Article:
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A B.Tech graduate from IIT Delhi and an avid novel reader, Anandu S Mukundan decided to pursue MBA during his graduation. Hence, he decided to appear for the Common Aptitude Test (CAT) and started preparations well in advance by enrolling for coaching. Anandu, who secured 99.74 percentile in CAT 2016, credits his success to consistent preparation through mock tests and coaching classes. He also shares how his engineering background helped him in sections like Quantitative Ability. Since he had aimed to join one of the IIMs, he only appeared for CAT and fully dedicated himself to preparing for the exam by identifying his strengths and weaknesses and customising his strategy accordingly.
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MBA aspirants planning to appear for CAT 2017 will find it useful to note the preparation strategy followed by CAT toppers of previous years. In this interview with Careers360, Anandu, a first-year student of IIM Kashipur, explains his preparation strategy and describes how coaching classes and mock tests played a vital role in his success.
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Careers360: Congratulations on your admission to IIM. Was there any other exam you had appeared for? If yes, please share your score from the same.
Anandu: I had only appeared for CAT as my main goal was to make it into an IIM. I obtained an overall score of 99.74 percentile in CAT 2016.
Careers360: Please share your preparation journey. How did you strike a balance between your academic and professional life and preparation for an entrance exam?
Anandu: I consider myself to be someone with good Quantitative Ability and with my engineering background, I did not have to prepare much for the QA section. I made sure I read as many English novels as I could to increase my reading speed. Fortunately, it was easy for me to balance my academics and entrance exam preparations as I recognised my strengths and weaknesses very early and knew exactly which area required more attention and which required the least.
Careers360: Which were the most challenging and easiest sections in the test?
Anandu: If your preparation strategy is weighty enough, then half the work is done. According to me, the most challenging section was Data Interpretation and Logical Reasoning as it was quite lengthy, while the easiest was Verbal Ability and Reading Comprehension.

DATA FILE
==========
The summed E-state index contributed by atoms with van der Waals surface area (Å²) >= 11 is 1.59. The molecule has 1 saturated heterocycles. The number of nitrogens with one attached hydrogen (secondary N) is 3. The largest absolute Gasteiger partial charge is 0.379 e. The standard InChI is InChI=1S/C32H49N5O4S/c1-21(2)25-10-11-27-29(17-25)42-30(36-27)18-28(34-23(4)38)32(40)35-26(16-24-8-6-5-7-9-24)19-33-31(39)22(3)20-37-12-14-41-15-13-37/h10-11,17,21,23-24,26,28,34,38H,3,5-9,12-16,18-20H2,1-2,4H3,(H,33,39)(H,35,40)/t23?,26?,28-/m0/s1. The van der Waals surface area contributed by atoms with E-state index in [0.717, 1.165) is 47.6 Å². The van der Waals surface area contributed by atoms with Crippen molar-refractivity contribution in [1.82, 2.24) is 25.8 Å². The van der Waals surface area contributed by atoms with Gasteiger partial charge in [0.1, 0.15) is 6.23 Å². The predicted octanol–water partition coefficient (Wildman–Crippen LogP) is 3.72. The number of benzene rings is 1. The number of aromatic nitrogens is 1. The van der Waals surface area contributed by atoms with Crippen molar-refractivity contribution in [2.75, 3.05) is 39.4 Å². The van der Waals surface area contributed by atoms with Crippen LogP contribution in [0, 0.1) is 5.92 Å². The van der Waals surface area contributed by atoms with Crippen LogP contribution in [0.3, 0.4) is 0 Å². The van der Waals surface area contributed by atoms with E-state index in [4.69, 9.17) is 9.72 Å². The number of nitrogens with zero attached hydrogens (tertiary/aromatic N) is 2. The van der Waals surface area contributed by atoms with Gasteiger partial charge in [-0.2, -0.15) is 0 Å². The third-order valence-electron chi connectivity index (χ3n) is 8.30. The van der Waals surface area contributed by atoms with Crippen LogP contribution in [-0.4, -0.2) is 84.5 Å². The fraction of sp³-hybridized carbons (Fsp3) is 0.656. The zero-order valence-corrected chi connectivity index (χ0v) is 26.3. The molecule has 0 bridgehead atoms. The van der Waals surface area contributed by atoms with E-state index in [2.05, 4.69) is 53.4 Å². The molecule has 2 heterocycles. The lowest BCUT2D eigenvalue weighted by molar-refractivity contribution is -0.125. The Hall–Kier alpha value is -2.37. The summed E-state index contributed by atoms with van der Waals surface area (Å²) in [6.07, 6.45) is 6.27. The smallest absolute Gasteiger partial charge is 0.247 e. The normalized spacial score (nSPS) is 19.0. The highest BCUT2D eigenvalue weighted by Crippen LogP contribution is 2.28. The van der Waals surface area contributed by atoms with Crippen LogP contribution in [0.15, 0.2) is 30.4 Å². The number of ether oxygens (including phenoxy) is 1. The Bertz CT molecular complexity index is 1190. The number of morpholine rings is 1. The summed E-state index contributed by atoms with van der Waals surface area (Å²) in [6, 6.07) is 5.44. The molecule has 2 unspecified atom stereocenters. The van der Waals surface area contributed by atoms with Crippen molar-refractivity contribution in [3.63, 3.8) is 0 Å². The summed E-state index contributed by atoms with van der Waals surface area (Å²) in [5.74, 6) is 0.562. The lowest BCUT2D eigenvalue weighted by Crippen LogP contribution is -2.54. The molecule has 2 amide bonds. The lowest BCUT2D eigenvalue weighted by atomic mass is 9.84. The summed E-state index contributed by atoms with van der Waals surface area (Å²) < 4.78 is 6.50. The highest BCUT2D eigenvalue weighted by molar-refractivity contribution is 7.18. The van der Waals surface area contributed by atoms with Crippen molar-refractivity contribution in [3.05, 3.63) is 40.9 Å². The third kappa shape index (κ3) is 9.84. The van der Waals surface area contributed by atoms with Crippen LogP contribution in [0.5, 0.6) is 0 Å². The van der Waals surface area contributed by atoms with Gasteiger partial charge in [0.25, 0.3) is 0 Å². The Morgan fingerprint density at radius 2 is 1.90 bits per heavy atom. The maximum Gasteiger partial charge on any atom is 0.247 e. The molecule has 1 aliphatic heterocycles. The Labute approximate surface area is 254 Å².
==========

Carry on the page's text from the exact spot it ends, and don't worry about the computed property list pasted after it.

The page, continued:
Careers360: Did you take any coaching? Do you think coaching is necessary for aspirants to bag the top rank?
Anandu: I enrolled at T.I.M.E. Delhi for CAT coaching. Their exam series was very helpful for me to achieve my current percentile. I would not say coaching is necessary but I would suggest aspirants first recognise their weak areas and then make their decision. If you ask me, I will suggest opting for coaching classes only if you are weak in the QA and DI & LR sections. Otherwise, it is not really necessary.
Careers360: Please share your specific section-wise strategy for VARC, DI & LR and QA.
Anandu: I did not follow any specific strategy for any section. Instead, I followed the simple ritual of solving question after question for the QA and DI & LR sections. For the VARC section, I just read a lot of English novels to help with my reading speed and the parajumbles portion, as I realised RC takes up a huge chunk in that particular section.
Careers360: What is the contribution of mock tests in your success? When did you start taking mock tests and what was the frequency?
Anandu: I would say my CAT preparation would have been incomplete without the mock tests, as I started taking mocks six months prior to the exam. Apart from that, I solved at least one sectional mock test daily and took a full-length mock test once a week. Mock tests gave me a lot of insights into the mistakes I was making. I was wasting a lot of time on questions that I couldn’t find the solutions to. So I started giving each question a defined time within which I tried to solve them. If I could not solve it within the designated duration, I skipped the question and would go back later if there was time left.